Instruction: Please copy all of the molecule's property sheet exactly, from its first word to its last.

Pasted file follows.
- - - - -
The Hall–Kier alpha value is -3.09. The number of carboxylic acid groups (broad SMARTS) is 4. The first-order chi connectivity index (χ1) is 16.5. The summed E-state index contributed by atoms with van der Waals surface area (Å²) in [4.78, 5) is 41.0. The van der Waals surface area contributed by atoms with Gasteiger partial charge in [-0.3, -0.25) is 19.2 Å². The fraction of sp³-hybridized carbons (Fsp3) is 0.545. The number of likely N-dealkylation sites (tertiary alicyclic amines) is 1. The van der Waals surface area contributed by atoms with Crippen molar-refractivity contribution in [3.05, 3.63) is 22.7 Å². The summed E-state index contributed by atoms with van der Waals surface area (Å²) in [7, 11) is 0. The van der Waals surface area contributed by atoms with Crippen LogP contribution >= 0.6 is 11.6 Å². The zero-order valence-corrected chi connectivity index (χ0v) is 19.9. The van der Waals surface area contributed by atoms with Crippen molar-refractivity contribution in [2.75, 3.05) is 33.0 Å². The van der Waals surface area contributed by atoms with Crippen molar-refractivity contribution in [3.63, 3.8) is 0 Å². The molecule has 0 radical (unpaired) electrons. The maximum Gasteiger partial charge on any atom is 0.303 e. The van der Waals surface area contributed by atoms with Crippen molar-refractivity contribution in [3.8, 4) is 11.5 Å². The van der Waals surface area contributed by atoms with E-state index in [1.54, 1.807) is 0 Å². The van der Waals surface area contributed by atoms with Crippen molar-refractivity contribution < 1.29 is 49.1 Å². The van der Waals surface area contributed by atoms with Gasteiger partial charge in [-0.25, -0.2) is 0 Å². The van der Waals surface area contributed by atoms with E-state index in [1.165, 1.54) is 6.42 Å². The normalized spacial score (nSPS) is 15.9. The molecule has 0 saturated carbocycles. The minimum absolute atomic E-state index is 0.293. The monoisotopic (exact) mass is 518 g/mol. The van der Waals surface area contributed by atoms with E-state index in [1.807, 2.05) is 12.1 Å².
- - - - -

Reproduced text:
The Hall–Kier alpha value is -3.09. The number of carboxylic acid groups (broad SMARTS) is 4. The first-order chi connectivity index (χ1) is 16.5. The summed E-state index contributed by atoms with van der Waals surface area (Å²) in [4.78, 5) is 41.0. The van der Waals surface area contributed by atoms with Gasteiger partial charge in [-0.3, -0.25) is 19.2 Å². The fraction of sp³-hybridized carbons (Fsp3) is 0.545. The number of likely N-dealkylation sites (tertiary alicyclic amines) is 1. The van der Waals surface area contributed by atoms with Crippen molar-refractivity contribution in [3.05, 3.63) is 22.7 Å². The summed E-state index contributed by atoms with van der Waals surface area (Å²) in [7, 11) is 0. The van der Waals surface area contributed by atoms with Crippen LogP contribution >= 0.6 is 11.6 Å². The zero-order valence-corrected chi connectivity index (χ0v) is 19.9. The van der Waals surface area contributed by atoms with Crippen molar-refractivity contribution in [2.75, 3.05) is 33.0 Å². The van der Waals surface area contributed by atoms with Crippen molar-refractivity contribution in [3.63, 3.8) is 0 Å². The molecule has 0 radical (unpaired) electrons. The maximum Gasteiger partial charge on any atom is 0.303 e. The van der Waals surface area contributed by atoms with Crippen molar-refractivity contribution in [3.8, 4) is 11.5 Å². The van der Waals surface area contributed by atoms with E-state index in [1.54, 1.807) is 0 Å². The van der Waals surface area contributed by atoms with Crippen molar-refractivity contribution < 1.29 is 49.1 Å². The van der Waals surface area contributed by atoms with Gasteiger partial charge in [-0.25, -0.2) is 0 Å². The van der Waals surface area contributed by atoms with E-state index in [1.165, 1.54) is 6.42 Å². The normalized spacial score (nSPS) is 15.9. The molecule has 0 saturated carbocycles. The minimum absolute atomic E-state index is 0.293. The monoisotopic (exact) mass is 518 g/mol. The van der Waals surface area contributed by atoms with E-state index in [1.807, 2.05) is 12.1 Å².